Does your spouse know everything there is to know about you? Do you know everything there is to know about your spouse? Are you an open book when it comes to each and every detail of your thoughts, insecurities, fantasies, embarrassing moments, etc.? Is your spouse? If you think you know every minor detail about your sweetie’s inner self, I’d love to know how the weather is over there in “your” world. And, even if you think you’re completely honest with your sweetie, I challenge you to think long and hard on it. Maybe you’re so good at keeping your secrets, you’ve fooled even yourself. We each have secrets…those thoughts we’re ashamed to admit we have (like sexual desires we’re afraid to share with our spouse for fear he/she will reject us), those little uh-ohs we’ve made over the years no one else knows about (like fender benders witnessed only by us), those little crushes we develop on someone other than our spouse (being married doesn’t mean we’re dead…we still find sparks outside our marriage every now and again), or those things we take a peek at when we think no one’s watching (like online porn or flirty glances at strangers). These secrets range from hiding that shopping indulgence we knew our spouse wouldn’t approve of to harboring romantic feelings for another person…from failing to mention previous relationships to having post-work beers with the guys while you’re thought to be working late. These are the little secrets we keep to steer clear of confrontation, to avoid shame, and to dodge repercussions. But are all secrets bad? Do we really need to know every thought or experience our other half has? On the flipside, do we want our other half to be privy to every private thought and detail about us that we’ve tried so desperately to keep hidden? Obviously, the answer is “NO!”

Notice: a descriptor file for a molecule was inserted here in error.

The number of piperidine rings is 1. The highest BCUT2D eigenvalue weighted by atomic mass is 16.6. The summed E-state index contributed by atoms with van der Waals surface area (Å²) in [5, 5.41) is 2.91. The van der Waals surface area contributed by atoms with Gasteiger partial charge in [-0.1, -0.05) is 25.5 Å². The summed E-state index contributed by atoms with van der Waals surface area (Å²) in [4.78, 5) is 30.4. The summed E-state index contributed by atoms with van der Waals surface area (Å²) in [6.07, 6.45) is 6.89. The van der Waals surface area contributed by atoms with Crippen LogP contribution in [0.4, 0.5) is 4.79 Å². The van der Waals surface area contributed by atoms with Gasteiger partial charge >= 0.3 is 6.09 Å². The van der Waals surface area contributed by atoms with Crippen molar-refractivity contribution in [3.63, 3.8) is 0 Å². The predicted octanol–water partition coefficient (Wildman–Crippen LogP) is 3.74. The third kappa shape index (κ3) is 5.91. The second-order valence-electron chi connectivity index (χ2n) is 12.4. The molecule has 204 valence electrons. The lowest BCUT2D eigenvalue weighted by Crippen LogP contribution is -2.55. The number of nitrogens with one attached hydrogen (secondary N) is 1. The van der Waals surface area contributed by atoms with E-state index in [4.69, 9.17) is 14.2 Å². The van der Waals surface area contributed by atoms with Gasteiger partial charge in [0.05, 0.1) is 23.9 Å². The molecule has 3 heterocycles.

For years, marriage counselors have preached complete honesty (NO secrets) as the only way to have a successful marriage. But recently, professionals are rethinking this stance. It’s now thought that we need to keep some minor details secret (obviously not major details – such as affairs or financial secrets that will affect both partners) in order to maintain a little mystery, as well as to maintain what’s left of our individual identities. When we marry, we become one. But should we…is becoming one the best way?